Chessic Sense is not being pedantic. (well, at least not only!) It will serve you well to work at keeping your units straight and working the units in parallel as you work the numbers. It is a great way to catch errors, and can often suggest how to solve the problem if you can’t work it out otherwise. I recall this saving my grade in freshman physics, as there was a problem* on the final that had me stumped. I knew the answer had to come out as seconds though, so I just multiplied and divided by the available information until I ended up with everything but seconds canceling, and damned if it didn’t turn out to be the right answer. I don’t recommend this, but it was my only option at the time.
*Almost 30 years later I still remember the problem:
The Chordal Rapid Access Pineapple Company (CRAPCO) has bored a straight hole from Honolulu to New York. They have lined the hole with a frictionless material, and are able to maintain it at perfect vacuum. Pineapples are dropped into the chordal hole by the Hawaiian CRAP dropper, and caught by a CRAP catcher in Manhattan.

If the catcher in Manhattan is taking a CRAP break, and fails to catch the pineapple, it will fall back to Honolulu, and then back to Manhattan, and so forth. What is the period of this oscillation?

Insert dimensioned cartoon drawing of earth, with leigh and grass skirt wearing woman at one end and Yankees jersey wearing man at other. Dave Olson had started out as an Art major before deciding he liked Physics. He made what could have been a very dry subject fun.

Amen, Kevbo! Whenever my students ask me what the units are on the answer to some calculation, I always tell them “If you never take the units out of your calculation in the first place, then you never have to put them back in.”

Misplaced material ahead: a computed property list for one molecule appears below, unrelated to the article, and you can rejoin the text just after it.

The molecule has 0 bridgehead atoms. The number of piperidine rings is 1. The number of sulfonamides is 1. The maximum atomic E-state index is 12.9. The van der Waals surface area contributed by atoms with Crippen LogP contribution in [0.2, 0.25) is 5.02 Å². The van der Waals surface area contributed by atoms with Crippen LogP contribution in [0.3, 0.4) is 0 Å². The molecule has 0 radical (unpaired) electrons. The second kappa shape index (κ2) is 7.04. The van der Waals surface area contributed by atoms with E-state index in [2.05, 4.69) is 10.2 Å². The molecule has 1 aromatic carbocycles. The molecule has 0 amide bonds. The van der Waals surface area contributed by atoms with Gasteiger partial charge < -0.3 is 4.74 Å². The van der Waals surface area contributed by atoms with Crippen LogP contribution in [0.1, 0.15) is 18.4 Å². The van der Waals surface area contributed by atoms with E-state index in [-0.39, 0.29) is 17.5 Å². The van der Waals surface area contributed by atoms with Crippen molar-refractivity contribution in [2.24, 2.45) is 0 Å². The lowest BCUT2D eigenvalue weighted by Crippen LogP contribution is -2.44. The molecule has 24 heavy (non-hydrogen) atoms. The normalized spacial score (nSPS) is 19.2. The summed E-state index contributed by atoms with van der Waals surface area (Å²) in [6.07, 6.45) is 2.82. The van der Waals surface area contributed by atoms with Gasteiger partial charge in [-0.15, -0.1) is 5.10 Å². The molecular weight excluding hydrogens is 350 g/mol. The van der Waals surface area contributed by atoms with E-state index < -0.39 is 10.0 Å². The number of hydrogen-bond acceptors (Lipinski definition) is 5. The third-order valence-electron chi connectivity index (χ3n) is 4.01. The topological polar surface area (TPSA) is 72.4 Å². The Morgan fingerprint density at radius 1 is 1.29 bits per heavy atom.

And your method of “solving” a problem by dimensional analysis is used a lot more than you’d think, and by professional physicists. You’ve heard of the Planck units, for instance? There’s no actual physics that goes into deriving those, just dimensional analysis. The technique works so well that we trust it, more or less, even when we have no clue as to the actual answers.

Why couldn’t there be heights/lengths between 0 and 1? Like in Chessic Sense’s example, 0.71 feet or 0.71 miles

0.71 feet is between 0 and 1 foot. 0.71 miles is between 0 and 1 mile. But 1 foot is not the same as 1, and neither is 1 mile (and, of course, 1 foot is not the same as 1 mile).

Length (on one natural ideailzation) is a different one-dimensional space than the space of real numbers, with no distinguished element 1. You can multiply a length by a real number to get another length (as in multiplying a foot by 0.71 to get 0.71 feet), but lengths themselves can’t be compared to real numbers, as such.

Okay, I see what you’re getting at now.

Yeah, I see your point, but the reason I’m attaching units is not to preach the importance of doing the unit math, but to give a strategy for understanding simple yet confusing topics. I could just have easily said “Wouldn’t you agree that 71% of .71 must necessarily be less than 100% of .71?” It’s not so much about the fact that in this specific case, the units are different, as it is that it’s easier to think about if you talk the area of a square that you can see, draw, or walk around it. It’s easier if you think “Oh, yeah, duh…if I’ve got X change in my pocket, then such-and-such must obviously result from Y events.”

I don’t think they preach that enough in school. Keeping terms in the abstract is an easy way to ensure that students will data-dump it after the test. If you teach them to think about, say, derivatives as rates of change of car speed or height or growth, they’ll always remember what a derivative is. If you teach the distributive property as, say, piles of coins that get multiplied collectively, they’ll have no problem doing a sanity check later on when they think “Wait, is the rule that the 4 gets carried over every term, or just one and it disappears?” They might still forget the specific equations, but at least they’ll know what wiki article to conjure up.

I’ll get off my soapbox now.